This third historical fiction book in the "A Life of Faith: Millie Keith" series based on the classic novel by Martha Finley is published by Zonderkidz.
Millie's Remarkable Journey is written for kids ages 10 to 14. The age range reflects readability and not necessarily content appropriateness.
Millie has been sick for two years and has not fully recovered. She has a debilitating cough that worsens in the winter months. Millie's great-uncle offers to escort her to his plantation in the South so she can recover. On the plantation, she struggles to understand slavery and put up with Uncle Horace's difficult wife, Isabel. A little girl named Laylie is assigned to be Millie's slave, which upsets Millie. She befriends the girl and tries to help her and the child's brother. The way Millie lives her life challenges Uncle Horace to reconsider his views on slavery.
The Keith family members are strong believers. As Millie leaves home, they counsel their daughter to give her heart fully to Jesus, even in the area of romance. Millie prays for God's guidance in all circumstances and believes the promises of the Bible. She calls verses to mind in her daily activities. Millie speaks out about her anti-slavery convictions and tries to help her young maid, Laylie, and Laylie's brother. By demonstrating godly character, she gently challenges her Uncle Horace's views on Christianity and slavery.
Millie's father is a strong, gentle, godly man who leads his family in Christian principles and love. Millie respects her Uncle Horace even when she does not agree with him. Uncle Horace's family, on the other hand, is disrespectful to him.
Other Belief Systems
The slave, Luke, is whipped by the foreman for a minor infraction and Millie tends to his injuries.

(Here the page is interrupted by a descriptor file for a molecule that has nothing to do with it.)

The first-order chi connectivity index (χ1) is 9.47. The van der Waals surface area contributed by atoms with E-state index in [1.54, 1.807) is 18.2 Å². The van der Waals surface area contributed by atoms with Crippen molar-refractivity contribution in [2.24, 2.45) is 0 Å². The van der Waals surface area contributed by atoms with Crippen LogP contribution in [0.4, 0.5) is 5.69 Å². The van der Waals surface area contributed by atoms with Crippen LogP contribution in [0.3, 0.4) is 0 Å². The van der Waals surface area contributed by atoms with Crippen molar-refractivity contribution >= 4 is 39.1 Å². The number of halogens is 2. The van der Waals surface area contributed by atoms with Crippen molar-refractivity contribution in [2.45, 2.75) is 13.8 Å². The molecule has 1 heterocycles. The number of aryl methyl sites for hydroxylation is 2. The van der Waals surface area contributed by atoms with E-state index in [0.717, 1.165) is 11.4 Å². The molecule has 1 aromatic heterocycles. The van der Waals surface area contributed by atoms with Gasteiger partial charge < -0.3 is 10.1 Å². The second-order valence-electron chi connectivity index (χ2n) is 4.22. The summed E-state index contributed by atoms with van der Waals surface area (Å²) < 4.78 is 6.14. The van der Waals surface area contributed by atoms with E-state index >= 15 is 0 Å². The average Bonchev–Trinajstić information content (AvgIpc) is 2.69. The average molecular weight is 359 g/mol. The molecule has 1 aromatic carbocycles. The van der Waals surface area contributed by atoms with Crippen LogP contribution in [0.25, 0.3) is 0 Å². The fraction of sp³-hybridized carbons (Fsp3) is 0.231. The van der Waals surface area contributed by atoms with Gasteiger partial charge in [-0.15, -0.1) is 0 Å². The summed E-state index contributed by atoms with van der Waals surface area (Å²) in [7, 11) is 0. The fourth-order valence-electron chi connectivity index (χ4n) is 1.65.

Millie's relationships with young men are closely watched.
If your children have read this book or someone has read it to them, consider these discussion topics:
- What choice does Millie have to make in regard to slave ownership?
Do you think she should have refused to allow Laylie to be her slave?
How do they both benefit from their relationship?
- Do you think Millie is right in deciding to teach Laylie the Bible even though the law forbids the teaching of it?
How does Laylie change after reading God's Word?
Have you ever taught someone the Bible under difficult circumstances?
What was the result?
- How does Millie voice her beliefs against slavery?
How does Uncle Horace react?
How would you have approached Uncle Horace differently?
Why did some slave owners forbid the teaching of Christianity on their plantations?
- Did Millie do the right thing when she helped her uncle's slaves escape via the Underground Railroad?
What circumstances would merit that kind of disobedience?
Book reviews cover the content, themes and worldviews of fiction books, not their literary merit, and equip parents to decide whether a book is appropriate for their children. A book's inclusion does not constitute an endorsement by Focus on the Family.